Marine Le Pen predicts French presidential win as campaign closes
Far-right presidential candidate Marine Le Pen has said she can pull off a surprise victory in France's high-stakes run-off election on Sunday.
Centrist front-runner Emmanuel Macron accused Ms Le Pen of exploiting voter fears as a hostile and angry campaign came to a close.
Ms Le Pen told the Associated Press that, win or lose, "we changed everything" as she claimed an "ideological victory" for her populist, anti-immigration world-view that has dominated a contest that could change Europe's direction.
Mr Macron acknowledged French people are exasperated by the government's ineffectiveness but dismissed Ms Le Pen's vision of an infuriated country, telling RTL radio that she "speaks for no-one. Madame Le Pen exploits anger and hatred".
The candidates must stop campaigning at midnight on Friday to give voters a day of reflection before the election.
Tensions marred the race right to the end as anti-Le Pen crowds disrupted her visit to a renowned cathedral in Reims in Champagne country.
The campaign has been unusually bitter, with voters hurling eggs and flour, protesters clashing with police and candidates insulting each other on national television - a reflection of the widespread public disaffection with politics.
Ms Le Pen, 48, has brought her National Front party closer than ever to the presidency, riding a wave of populism and growing frustration amid working working-class voters with globalisation and immigration.
Even if she loses, she is likely to be a powerful opposition figure in French politics in the coming parliamentary election campaign and beyond.
"Even if we don't reach our goal, in any event there is a gigantic political force that is born," she told AP in her campaign headquarters.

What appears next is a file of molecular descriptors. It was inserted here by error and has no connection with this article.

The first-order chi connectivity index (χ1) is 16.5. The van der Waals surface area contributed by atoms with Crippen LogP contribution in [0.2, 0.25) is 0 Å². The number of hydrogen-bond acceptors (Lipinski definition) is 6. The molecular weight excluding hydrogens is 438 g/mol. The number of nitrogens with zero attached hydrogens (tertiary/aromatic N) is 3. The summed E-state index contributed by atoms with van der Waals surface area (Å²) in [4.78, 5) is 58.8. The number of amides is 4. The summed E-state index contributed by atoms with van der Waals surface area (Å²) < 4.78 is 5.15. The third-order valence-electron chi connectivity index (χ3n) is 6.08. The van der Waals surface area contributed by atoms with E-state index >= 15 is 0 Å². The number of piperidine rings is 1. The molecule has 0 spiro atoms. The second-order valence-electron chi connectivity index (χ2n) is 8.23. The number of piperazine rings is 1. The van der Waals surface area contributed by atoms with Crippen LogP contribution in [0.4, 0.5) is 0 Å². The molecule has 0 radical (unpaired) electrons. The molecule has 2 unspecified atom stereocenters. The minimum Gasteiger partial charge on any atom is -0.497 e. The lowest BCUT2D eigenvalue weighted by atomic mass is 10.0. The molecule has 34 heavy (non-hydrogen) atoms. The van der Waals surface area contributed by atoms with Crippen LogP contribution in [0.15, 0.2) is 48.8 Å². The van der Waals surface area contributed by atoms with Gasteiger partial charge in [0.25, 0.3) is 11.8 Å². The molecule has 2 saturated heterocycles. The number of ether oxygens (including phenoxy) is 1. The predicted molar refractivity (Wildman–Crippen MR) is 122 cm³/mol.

Her party managed to "impose the overhaul" of French politics and set the tone of the election, she said.
The 39-year-old Mr Macron, too, played a key role in that, with his wild-card campaign outside the traditional party structure.
Voters chose Mr Macron and Ms Le Pen in the first-round vote on April 23, dumping the traditional left-right parties that have governed modern France.
Students protesting both candidates on Friday blocked high schools and marched through Paris.
Ms Le Pen, who was pelted with eggs on Thursday in Brittany, was met by hecklers at the Reims cathedral.
She left via an unmarked door, putting her arms over her head as if to protect herself from projectiles and diving into a black car.
Returning to her headquarters, she denounced the critics for disrupting a sacred place during her final campaign stop.
The site has special meaning for her National Front because it is the cathedral where Clovis was crowned in the presence of Joan of Arc - the party's icon.
The pro-business Mr Macron, who topped all vote-getters in the first-round but is widely disliked, also has been booed and heckled frequently as he visited blue-collar workers.
Violent protests erupted in Paris earlier this week against both candidates, with several police officers injured.
Critics also decried the bitter tone of Wednesday's presidential debate.
Ms Le Pen acknowledged to AP that she became angry at the debate but said she was reflecting the mood of France.
"My words were nothing but the reflection of the anger that will explode in this country," she told RTL.